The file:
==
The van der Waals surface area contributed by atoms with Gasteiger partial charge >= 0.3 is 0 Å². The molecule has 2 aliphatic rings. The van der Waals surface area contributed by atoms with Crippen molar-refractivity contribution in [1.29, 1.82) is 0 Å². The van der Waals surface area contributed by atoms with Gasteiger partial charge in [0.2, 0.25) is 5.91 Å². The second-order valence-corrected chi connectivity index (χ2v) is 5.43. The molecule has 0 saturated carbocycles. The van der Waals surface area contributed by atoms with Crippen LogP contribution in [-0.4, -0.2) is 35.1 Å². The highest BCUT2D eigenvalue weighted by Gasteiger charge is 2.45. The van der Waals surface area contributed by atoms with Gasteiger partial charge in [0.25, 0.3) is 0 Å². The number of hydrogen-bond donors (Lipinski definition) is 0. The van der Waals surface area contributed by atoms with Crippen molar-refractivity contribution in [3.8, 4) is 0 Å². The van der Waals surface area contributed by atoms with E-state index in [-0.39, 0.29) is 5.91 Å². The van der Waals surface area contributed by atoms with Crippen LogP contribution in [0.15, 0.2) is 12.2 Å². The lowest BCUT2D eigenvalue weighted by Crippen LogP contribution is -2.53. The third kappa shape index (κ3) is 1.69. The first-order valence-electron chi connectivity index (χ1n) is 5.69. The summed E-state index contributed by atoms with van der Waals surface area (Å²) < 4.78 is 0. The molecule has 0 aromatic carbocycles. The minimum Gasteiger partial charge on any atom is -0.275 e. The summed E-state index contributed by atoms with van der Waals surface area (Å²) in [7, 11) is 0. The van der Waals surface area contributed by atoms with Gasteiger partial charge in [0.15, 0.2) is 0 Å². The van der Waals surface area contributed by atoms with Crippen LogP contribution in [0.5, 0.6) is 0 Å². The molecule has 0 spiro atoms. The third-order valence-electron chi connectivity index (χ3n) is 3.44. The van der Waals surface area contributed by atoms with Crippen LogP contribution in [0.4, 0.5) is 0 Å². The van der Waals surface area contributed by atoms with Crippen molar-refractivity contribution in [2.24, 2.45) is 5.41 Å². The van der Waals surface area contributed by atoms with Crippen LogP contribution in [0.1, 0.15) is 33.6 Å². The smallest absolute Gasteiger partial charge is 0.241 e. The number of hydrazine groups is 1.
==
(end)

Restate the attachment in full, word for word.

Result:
The van der Waals surface area contributed by atoms with Gasteiger partial charge >= 0.3 is 0 Å². The molecule has 2 aliphatic rings. The van der Waals surface area contributed by atoms with Crippen molar-refractivity contribution in [1.29, 1.82) is 0 Å². The van der Waals surface area contributed by atoms with Gasteiger partial charge in [0.2, 0.25) is 5.91 Å². The second-order valence-corrected chi connectivity index (χ2v) is 5.43. The molecule has 0 saturated carbocycles. The van der Waals surface area contributed by atoms with Crippen LogP contribution in [-0.4, -0.2) is 35.1 Å². The highest BCUT2D eigenvalue weighted by Gasteiger charge is 2.45. The van der Waals surface area contributed by atoms with Gasteiger partial charge in [0.25, 0.3) is 0 Å². The number of hydrogen-bond donors (Lipinski definition) is 0. The van der Waals surface area contributed by atoms with Crippen molar-refractivity contribution in [3.8, 4) is 0 Å². The van der Waals surface area contributed by atoms with E-state index in [-0.39, 0.29) is 5.91 Å². The van der Waals surface area contributed by atoms with Crippen LogP contribution in [0.15, 0.2) is 12.2 Å². The lowest BCUT2D eigenvalue weighted by Crippen LogP contribution is -2.53. The third kappa shape index (κ3) is 1.69. The first-order valence-electron chi connectivity index (χ1n) is 5.69. The summed E-state index contributed by atoms with van der Waals surface area (Å²) < 4.78 is 0. The molecule has 0 aromatic carbocycles. The minimum Gasteiger partial charge on any atom is -0.275 e. The summed E-state index contributed by atoms with van der Waals surface area (Å²) in [7, 11) is 0. The van der Waals surface area contributed by atoms with Gasteiger partial charge in [0.15, 0.2) is 0 Å². The van der Waals surface area contributed by atoms with Crippen LogP contribution in [0.5, 0.6) is 0 Å². The molecule has 0 spiro atoms. The third-order valence-electron chi connectivity index (χ3n) is 3.44. The van der Waals surface area contributed by atoms with Crippen LogP contribution in [0.4, 0.5) is 0 Å². The van der Waals surface area contributed by atoms with Crippen molar-refractivity contribution in [2.24, 2.45) is 5.41 Å². The van der Waals surface area contributed by atoms with Crippen LogP contribution in [0.1, 0.15) is 33.6 Å². The smallest absolute Gasteiger partial charge is 0.241 e. The number of hydrazine groups is 1.